A Belmont man who stole $408,000 from three health authorities in Nova Scotia has been given another year to pay a hefty fine
© Ashley Thompson – TC Media
Cary Lee Hollett, of Belmont, leaves the Hants County Courthouse Jan. 14 with his Legal Aid lawyer. Hollett was granted additional time to pay off a $48,589 fine.
WINDSOR – A Belmont man who stole $408,000 from three health authorities in Nova Scotia has been given another year to pay a hefty fine owed in lieu of jail time.
Cary Lee Hollett, of Belmont, appeared before Judge Alan Tufts in Windsor provincial court Jan. 14 to learn if his request for additional time to pay off a $48,589 fine would be approved.
Hollett, 47, was looking for any extra time the judge was willing to grant him, but Tufts repeatedly expressed concern that the fine may never be paid off if the monthly payments made by Hollett are not increased.
Hollett, who clears about $800 every two weeks working retail in Halifax, had been paying $50 a month toward the fine when he applied for the extension.
Crown attorney Shauna MacDonald said she believes “extra efforts” can be made to retire the fine sooner if Hollett is granted the extension.
“It would seem that there could be a readjustment of his expenditures,” said MacDonald, who listed the amortization rate on Hollett's mortgage as something that could be reconsidered.
MacDonald said the Crown would rather see Hollett make payments toward the fine than serve jail time.
Tufts reminded the Crown that Hollett's financial situation was clear on the date of his sentencing in July 2010.
“This is a bit perplexing in a way,” Tufts said.
“He makes a deal that prevents him from going to jail... on the notion that he is going to pay the fine and then he doesn't pay the fine.”
“That's not unusual,” MacDonald replied.
Upon taking the stand, Hollett assured the judge he is not refusing to pay the fine.
“I just haven't had the money,” he said, noting that several of his assets were seized and sold following his conviction.
Fielding questions about his financial situation, Hollett said his mortgage payment is about $1,000 a month. His mother-in-law, who owns a separate house on the same property, puts $125 toward that monthly payment. Hollett, who has an 11-year-old daughter, said he owns the property with his wife and mother-in-law.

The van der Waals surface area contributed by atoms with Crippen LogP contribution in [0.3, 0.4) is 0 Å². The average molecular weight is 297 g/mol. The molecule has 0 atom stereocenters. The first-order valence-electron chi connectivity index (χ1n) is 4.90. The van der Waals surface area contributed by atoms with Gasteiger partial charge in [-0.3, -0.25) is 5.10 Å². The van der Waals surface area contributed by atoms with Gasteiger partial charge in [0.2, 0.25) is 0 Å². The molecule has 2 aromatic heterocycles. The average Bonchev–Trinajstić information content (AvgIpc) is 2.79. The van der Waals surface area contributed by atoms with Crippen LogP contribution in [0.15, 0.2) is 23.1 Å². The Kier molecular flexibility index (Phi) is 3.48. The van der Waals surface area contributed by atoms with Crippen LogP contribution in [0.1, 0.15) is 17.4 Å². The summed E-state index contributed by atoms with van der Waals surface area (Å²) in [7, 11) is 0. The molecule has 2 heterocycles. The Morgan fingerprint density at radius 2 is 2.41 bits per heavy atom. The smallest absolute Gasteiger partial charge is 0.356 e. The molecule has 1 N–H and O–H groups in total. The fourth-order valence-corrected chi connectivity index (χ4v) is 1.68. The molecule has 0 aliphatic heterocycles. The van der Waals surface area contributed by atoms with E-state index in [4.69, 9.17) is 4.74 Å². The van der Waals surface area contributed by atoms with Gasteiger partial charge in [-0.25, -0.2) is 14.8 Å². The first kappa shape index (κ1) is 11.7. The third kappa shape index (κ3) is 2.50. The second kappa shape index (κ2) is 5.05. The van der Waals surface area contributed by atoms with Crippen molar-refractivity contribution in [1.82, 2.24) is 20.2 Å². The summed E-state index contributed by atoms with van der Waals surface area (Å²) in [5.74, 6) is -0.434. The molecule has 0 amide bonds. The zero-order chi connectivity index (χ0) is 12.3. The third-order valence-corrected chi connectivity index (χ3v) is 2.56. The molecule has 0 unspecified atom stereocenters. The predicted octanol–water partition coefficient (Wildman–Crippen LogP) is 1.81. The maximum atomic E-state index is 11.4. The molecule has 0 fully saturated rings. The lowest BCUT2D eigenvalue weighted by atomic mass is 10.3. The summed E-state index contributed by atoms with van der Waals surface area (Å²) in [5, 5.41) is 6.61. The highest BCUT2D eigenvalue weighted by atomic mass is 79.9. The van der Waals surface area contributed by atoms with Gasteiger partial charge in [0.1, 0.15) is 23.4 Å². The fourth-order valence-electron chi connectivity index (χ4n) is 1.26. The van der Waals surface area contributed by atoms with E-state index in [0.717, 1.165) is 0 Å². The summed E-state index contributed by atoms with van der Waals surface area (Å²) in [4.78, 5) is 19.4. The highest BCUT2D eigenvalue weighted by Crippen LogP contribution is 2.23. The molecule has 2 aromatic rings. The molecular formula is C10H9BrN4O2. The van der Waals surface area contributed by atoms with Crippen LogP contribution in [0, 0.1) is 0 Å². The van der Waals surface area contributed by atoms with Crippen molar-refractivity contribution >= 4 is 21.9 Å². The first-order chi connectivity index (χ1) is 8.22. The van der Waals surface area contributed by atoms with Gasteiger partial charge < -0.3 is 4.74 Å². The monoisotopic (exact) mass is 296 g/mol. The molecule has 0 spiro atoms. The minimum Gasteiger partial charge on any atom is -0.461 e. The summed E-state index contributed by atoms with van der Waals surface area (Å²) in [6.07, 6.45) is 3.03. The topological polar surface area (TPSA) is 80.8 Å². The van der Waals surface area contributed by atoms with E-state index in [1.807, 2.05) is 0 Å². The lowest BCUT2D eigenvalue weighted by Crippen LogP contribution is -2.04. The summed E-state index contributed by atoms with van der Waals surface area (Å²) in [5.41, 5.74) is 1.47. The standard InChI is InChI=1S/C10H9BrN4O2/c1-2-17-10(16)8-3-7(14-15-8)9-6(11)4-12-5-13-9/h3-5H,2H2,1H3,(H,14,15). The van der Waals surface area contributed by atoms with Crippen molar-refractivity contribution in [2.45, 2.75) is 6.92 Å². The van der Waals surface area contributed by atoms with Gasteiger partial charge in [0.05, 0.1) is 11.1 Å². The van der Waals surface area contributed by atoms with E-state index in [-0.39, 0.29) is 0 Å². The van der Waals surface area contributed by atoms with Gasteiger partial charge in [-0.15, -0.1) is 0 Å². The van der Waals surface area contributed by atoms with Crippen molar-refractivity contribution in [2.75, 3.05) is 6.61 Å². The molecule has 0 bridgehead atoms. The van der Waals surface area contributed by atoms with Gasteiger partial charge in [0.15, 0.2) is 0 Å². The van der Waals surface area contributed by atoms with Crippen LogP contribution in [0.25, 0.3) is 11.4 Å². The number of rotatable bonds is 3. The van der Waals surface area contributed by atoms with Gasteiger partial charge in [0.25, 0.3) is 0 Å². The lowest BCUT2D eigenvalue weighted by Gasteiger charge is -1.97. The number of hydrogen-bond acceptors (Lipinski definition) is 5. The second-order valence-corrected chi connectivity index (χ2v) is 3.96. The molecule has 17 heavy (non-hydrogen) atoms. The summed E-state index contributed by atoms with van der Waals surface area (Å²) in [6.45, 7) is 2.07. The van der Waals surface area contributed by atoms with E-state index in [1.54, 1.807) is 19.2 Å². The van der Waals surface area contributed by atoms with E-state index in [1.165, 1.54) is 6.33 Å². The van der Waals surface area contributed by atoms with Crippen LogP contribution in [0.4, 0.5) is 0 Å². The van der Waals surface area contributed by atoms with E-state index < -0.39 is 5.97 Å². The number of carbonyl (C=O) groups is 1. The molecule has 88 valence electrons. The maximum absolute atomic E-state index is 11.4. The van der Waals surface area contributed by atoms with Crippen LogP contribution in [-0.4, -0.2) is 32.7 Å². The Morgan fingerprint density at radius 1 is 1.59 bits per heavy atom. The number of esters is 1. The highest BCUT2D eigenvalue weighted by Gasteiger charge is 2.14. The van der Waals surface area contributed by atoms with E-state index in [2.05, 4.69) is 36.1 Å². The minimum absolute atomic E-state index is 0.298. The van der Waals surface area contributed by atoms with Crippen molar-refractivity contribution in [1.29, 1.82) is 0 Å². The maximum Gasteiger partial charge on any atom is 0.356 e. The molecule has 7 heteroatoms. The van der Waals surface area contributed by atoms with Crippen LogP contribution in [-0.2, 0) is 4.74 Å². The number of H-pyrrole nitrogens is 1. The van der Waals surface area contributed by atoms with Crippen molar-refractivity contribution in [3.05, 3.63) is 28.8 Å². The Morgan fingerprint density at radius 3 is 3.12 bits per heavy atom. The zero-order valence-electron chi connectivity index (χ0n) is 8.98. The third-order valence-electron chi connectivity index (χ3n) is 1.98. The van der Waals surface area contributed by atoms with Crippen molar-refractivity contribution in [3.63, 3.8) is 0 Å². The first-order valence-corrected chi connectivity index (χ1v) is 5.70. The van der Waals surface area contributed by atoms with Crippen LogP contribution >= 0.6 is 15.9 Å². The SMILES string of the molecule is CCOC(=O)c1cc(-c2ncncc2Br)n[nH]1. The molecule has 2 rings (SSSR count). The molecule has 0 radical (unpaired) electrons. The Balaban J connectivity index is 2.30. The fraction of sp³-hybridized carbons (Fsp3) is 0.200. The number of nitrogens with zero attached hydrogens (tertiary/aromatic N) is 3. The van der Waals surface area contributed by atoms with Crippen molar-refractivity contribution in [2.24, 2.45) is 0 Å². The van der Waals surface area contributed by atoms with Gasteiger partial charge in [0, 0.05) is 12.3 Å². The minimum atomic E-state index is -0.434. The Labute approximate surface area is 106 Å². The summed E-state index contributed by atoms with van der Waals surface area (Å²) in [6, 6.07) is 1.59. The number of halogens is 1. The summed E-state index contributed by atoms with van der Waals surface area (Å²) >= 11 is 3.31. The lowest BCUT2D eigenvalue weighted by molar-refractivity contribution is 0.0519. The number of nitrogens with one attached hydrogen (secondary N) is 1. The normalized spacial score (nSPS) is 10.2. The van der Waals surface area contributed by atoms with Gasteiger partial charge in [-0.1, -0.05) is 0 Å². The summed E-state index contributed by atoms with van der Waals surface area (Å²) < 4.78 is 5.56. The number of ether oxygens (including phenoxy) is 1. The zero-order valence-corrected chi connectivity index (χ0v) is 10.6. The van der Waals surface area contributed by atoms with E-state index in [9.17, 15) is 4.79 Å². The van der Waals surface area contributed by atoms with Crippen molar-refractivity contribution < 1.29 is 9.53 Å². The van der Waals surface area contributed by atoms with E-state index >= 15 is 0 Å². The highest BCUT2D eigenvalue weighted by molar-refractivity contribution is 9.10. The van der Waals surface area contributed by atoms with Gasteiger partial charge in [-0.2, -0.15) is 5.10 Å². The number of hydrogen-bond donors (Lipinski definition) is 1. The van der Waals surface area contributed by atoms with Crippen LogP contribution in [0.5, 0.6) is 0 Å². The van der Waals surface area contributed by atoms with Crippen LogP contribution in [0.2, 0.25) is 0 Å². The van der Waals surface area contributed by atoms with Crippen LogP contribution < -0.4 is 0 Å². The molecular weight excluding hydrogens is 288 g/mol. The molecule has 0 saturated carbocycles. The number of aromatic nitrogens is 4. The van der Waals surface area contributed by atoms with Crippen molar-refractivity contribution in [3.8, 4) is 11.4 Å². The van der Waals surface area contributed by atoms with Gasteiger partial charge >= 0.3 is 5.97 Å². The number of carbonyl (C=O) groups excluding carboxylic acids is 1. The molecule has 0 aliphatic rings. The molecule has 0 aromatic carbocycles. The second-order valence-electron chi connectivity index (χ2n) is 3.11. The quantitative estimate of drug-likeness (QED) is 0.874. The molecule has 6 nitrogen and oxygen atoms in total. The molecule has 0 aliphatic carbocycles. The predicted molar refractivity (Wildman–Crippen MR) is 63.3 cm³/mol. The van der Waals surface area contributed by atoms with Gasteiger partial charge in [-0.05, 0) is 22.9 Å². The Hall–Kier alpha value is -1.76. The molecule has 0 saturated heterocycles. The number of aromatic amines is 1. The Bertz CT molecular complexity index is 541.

Hollett said he renegotiated his mortgage in the recent past to pay some things off and he would be willing to do it again to seek a longer term and lower rate to free up more money for the fine. He indicated that he has 11 years left on his mortgage payment after owning his home for 14 years.
Hollett said he would also look into downgrading from a cable, internet and phone bundle to a basic internet plan.
Following Hollett's testimony, Tufts asked MacDonald where the money gained from an auction of the assets seized from Hollett's home went.
MacDonald said it was up to the provincial department in charge of collecting the assets to determine where the money is allocated, but it is not automatically distributed to the victims of the fraudulent activities.
“It's the victims' money,” Tufts said. “Think they would be at the top of the list.”
At his sentencing for three counts of theft over $5,000, Hollett, a former accounts payable clerk for the affected health authorities, was ordered repay $145,412 to Annapolis Valley Health, $125,422 to South Shore District and $137,242 to South West Nova.
Tufts agreed to accept the Crown's position on the extension request and grant Hollett another year to pay the fine.
He stressed, however, that all efforts should be made to increase the monthly payments on the fine.
For starters, Tufts advised Hollett to seek a lower monthly payment for his mortgage, request that his mother-in-law account for one-third of the payment rather than $125 and look into downgrading his cable package.
Tufts ordered Hollett to return to court Dec. 23, 2014 for a progress update. It will be up to Hollett to apply for another extension if one is needed at that time.